New Zealand Rail Maps is now published, with an article about the Otago Central Railway in the NZ Railway Observer which has just come out for this month. This is the first part of what is expected to be a three part article series about the Otago Central Railway and its history. When I decided to write this three part series it was because the Otago Central Railway occupies a special place in the NZ railway network because it is so accessible to the public, far more than any other railway in New Zealand whether current or historic. Anybody can experience the railway and there are different parts of it where you can experience it as a train journey and other parts where you can actually travel on it at your own pace and speed on cycle, foot or horse. There is also historical interest in the Cromwell Gorge section of the railway because of the massive changes in the landscape there due to the hydro development.
Because of this widespread accessibility over such a long length of 236 km, I have made a special focus on the Otago Central Railway for this year and have been working on the three part article series to release new information about the railway as well as to make available the series of maps drawn for the railway. These maps are being published online progressively as each part of the series is written, as the process of drawing them is part of the process of article writing that is going on. So while the full set of maps is not yet published for the Otago Central Railway, they are being brought online progressively at the moment.
As far as a hard copy printed output goes these series of articles are the sole representation of the NZ Rail Maps project in that format. We naturally have looked at printing out maps in various forms but the volume of maps that exists would fill many volumes if printed. If you look at the website (the address is at the top of this article) then you can see it has been organised into 12 volumes and each volume covers a number of different routes. Each volume of maps if printed could be between 100-200 A4 pages so there would be a considerable volume and cost. We do produce map books in PDF form that are uploaded to the Scribd website (linked to from the NZ Rail Maps website) and anyone could take one of these volumes to a printer like Warehouse Stationery and have it printed out to suit their needs. But we have decided not to get into actually publishing a hardcopy format of the maps and have stuck to online publishing. As the maps are released under Creative Commons anyone is free to republish them or anything as they please so there is nothing to stop anyone from printing out or even publishing maps themselves.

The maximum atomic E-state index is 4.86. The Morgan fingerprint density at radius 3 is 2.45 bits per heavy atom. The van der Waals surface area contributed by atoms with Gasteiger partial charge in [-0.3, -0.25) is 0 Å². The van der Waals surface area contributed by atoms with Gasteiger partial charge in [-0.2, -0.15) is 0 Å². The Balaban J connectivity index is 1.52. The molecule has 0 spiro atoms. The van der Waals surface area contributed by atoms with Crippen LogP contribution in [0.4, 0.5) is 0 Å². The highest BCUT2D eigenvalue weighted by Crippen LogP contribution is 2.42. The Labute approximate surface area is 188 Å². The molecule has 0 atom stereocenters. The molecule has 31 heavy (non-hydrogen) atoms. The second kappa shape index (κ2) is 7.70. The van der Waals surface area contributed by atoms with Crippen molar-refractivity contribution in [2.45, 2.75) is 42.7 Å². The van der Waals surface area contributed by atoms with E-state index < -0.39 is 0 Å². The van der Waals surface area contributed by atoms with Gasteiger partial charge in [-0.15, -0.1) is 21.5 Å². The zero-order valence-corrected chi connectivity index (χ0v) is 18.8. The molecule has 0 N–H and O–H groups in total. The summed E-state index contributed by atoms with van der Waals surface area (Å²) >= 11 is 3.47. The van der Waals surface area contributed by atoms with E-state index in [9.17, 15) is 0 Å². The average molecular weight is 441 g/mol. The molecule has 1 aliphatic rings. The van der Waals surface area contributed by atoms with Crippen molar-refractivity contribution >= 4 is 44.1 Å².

There will not be other articles about the railway network of New Zealand written. The other maps are just going to come out slowly over the next couple of years (I have set a deadline to have them finished but they may well take a bit longer if necessary) and the blog and other pages used by the site will have notifications when new maps are added within the 12 volume structure. This will include other Volume 12 maps (other than the Otago Central). Once I have finished the OCR maps the priority will be the other Volume 12 maps first of all so that a map book can be assembled and released for Volume 12. The only new stuff that may be published in the Railway Observer would be single photos with captions, and any updates that come through to the OCR articles.
It is unfortunate for me to have to comment on some attacks that have been made on me personally and which have regrettably clouded the development of this project. I accept that in the NZ rail community we have different views and ways of looking at things and there has been some conflict between myself and other members of this community over the years. Unfortunately for much of this year there have been a number of attempts by people to force me and this project off Facebook, most recently 2 days ago. The fact both myself and the project page are still on Facebook is due to the fact that I have not broken any rules of Facebook and have a legitimate right to have my personal and project pages hosted there. It also reflects that Facebook does not have effective procedures in place to deal with malicious harassment of Facebook members by disaffected persons. For this reason there is only limited project content related to Facebook and we do recommend that you bookmark the project website and other pages (other than Facebook) as these pages have not been affected by the Facebook issues and continue to host the project content unimpeded at this time.
The NZ Rail Maps project is my only engagement with the NZ rail community at this present time and will remain so for the foreseeable future. The research particularly into the OCR has been at a cost to me and I will not recoup any financial return whatsoever from producing these maps. As has been explained in the articles because it is not feasible to publish the maps in any known format they are being given away free of charge (under Creative Commons license) for any use for any reasonable purpose without charge (subject to any applicable CC terms). So they are a gift to the community and I hope people will find them useful.